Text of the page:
A View from Emerging Technology from the arXiv
How Thermal Transistors Could Control MEMs devices
The world’s fastest thermal transistor could lead to thermal logic gates for controlling microscopic machines, say physicists
In recent years, engineers have begun to design and test thermal transistors with some success. Their goal is to exercise the same control over heat that they already have over electric current–the ability to switch it on and off, to modulate it and even to amplify it.
That would be hugely useful for managing heat dissipation but also for creating thermal logic gates that can process information in the form of heat.
The thermal transistors built so far all work by modulating the flow of phonons, or thermal vibrations, from one material to another. For this to work, materials must be in physical contact with one another.
But there is another way for heat to flow–by radiative transfer. In this case, heat flows with the passage of thermal photons from one material to another. In this case, the materials do not need to be in physical contact.
Today, Philippe Ben-Abdallah at the Université Paris-Sud in France and Svend-Age Biehs at Carl von Ossietzky Universität in Germany, unveil the first thermal transistor to operate on thermal photons. The big advantage of this device is that it works at much higher speed than phonon transistors, potentially at light speed.
The design is simple. The transistor consists of three parts, which Ben-Abdallah and Biehs call the source, drain and gate, in analogy to a conventional transistor. The source and drain are made of silica and held at different temperatures to create a temperature gradient.
The source, which is hotter than the drain, emits thermal photons which transfer heat to the drain.
However, these materials are separated by a thin layer of vanadium oxide, which acts as the gate. Each of these three layers are also separated from each other by a gap of around 50 nanometres to ensure that the heat transfer is radiative only.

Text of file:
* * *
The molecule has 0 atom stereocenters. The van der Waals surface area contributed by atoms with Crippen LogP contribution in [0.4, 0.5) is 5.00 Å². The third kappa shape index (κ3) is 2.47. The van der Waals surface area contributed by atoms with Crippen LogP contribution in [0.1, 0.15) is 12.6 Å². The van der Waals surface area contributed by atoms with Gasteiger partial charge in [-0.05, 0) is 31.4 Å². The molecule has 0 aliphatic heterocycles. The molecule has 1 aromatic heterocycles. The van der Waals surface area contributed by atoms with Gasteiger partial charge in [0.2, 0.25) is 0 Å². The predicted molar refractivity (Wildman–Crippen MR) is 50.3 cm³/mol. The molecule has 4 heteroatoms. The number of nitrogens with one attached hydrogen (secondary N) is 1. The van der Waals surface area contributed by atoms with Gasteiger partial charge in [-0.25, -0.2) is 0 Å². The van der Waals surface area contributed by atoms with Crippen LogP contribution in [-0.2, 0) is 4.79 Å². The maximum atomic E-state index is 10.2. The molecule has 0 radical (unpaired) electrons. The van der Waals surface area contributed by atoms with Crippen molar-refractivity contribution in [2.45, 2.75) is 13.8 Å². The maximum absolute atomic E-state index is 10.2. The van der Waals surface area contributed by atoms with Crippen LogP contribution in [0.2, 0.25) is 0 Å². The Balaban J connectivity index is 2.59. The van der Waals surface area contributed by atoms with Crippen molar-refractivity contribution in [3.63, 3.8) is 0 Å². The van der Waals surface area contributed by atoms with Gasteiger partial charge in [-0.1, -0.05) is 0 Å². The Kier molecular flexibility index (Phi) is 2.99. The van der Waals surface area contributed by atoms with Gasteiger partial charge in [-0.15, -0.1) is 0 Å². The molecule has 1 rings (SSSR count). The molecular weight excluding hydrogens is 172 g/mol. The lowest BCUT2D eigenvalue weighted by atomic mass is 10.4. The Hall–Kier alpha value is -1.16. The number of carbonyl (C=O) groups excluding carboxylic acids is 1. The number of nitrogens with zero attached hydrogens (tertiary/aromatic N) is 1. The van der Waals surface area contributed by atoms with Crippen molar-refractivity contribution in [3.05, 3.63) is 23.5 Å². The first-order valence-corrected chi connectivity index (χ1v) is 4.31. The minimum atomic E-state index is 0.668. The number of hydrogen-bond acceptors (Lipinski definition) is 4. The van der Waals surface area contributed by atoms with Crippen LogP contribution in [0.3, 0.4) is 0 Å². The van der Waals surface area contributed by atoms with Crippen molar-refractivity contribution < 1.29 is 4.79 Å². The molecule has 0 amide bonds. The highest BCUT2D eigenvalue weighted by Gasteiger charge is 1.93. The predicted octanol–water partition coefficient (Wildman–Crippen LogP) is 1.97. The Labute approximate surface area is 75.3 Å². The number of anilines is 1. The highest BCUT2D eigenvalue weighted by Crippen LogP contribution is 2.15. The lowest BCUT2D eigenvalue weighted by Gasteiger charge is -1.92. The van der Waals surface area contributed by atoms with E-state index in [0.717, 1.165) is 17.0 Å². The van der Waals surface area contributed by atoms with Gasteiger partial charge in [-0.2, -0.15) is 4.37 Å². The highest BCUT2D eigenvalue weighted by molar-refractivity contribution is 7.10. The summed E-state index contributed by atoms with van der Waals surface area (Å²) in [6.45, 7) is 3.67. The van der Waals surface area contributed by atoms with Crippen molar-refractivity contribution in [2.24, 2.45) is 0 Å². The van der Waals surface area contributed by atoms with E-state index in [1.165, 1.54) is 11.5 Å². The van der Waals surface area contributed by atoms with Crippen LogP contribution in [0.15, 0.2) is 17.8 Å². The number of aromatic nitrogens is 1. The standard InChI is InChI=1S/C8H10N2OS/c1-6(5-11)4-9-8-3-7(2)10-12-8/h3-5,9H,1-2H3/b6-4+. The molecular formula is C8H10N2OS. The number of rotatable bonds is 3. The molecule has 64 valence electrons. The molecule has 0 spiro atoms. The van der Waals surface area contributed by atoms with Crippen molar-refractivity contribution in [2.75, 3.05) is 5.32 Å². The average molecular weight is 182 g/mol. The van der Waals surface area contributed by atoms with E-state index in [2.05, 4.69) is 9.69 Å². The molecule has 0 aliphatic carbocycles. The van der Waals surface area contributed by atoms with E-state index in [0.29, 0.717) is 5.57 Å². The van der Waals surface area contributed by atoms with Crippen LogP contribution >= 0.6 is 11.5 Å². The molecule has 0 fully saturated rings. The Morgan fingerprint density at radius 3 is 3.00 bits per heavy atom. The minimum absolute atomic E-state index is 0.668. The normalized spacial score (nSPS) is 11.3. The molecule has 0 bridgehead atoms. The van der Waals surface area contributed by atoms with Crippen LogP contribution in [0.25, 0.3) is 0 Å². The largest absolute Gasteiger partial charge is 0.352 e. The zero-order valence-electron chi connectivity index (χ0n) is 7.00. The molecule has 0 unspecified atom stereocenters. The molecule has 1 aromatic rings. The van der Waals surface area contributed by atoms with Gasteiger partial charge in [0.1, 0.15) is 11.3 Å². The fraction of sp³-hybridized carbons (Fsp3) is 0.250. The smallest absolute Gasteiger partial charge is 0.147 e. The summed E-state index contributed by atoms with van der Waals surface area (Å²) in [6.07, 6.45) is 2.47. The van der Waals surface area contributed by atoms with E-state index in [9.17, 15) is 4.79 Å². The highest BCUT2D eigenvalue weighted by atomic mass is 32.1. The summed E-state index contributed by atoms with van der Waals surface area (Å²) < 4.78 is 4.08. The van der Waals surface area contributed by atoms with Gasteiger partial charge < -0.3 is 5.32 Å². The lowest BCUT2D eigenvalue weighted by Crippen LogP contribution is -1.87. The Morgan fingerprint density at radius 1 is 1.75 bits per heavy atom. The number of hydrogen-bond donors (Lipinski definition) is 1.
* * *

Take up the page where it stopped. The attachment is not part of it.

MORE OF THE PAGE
Vanadium oxide has the interesting property that it switches from being a photon conductor to an insulator as it cools down. (The critical temperature at which this happens is called the Mott transition temperature.)
The trick behind Ben-Abdallah and Biehs’ transistor is to keep the layer of vanadium oxide close to its transition temperature. When the material is acting as an insulator, the thermal photons cannot pass and the transistor behaves like a switch that is off.
But by raising the temperature of the vanadium oxide above its transition point, the transistor is switched ‘on’ and begins to conduct thermal photons. So a small change in the temperature of the gate leads to a dramatic change in the flow of heat through the device. Voila–a thermal transistor!
That’s a clever idea that Ben-Abdallah and Biehs have developed into a working device that they test in their paper. They show how to use this transistor to modulate heat flow, to switch the flow on and off and even to amplify the flow, just like an ordinary electronic transistor.
This kind of work could have important applications. Ben-Abdallah and Biehs talk about thermal logic gates and thermal memories for the storage and processing of thermal information. And they say these devices should have some attractive properties. “The present concept authorizes much higher operational speeds (speed of light) and should be very competitive compared to the previous ones,” they say.
But there are other uses too, such as in microelectromechanical machines where heat can be used to move microscopic devices such as cantilevers. The ability to switch this motion on and off using thermal transistors is an idea with great potential.
Just when we’ll see these kinds of transistors in action isn’t clear. But the technology is available now, so sooner rather than later is a strong possibility.
Ref: arxiv.org/abs/1310.0002: Near-field Thermal Transistor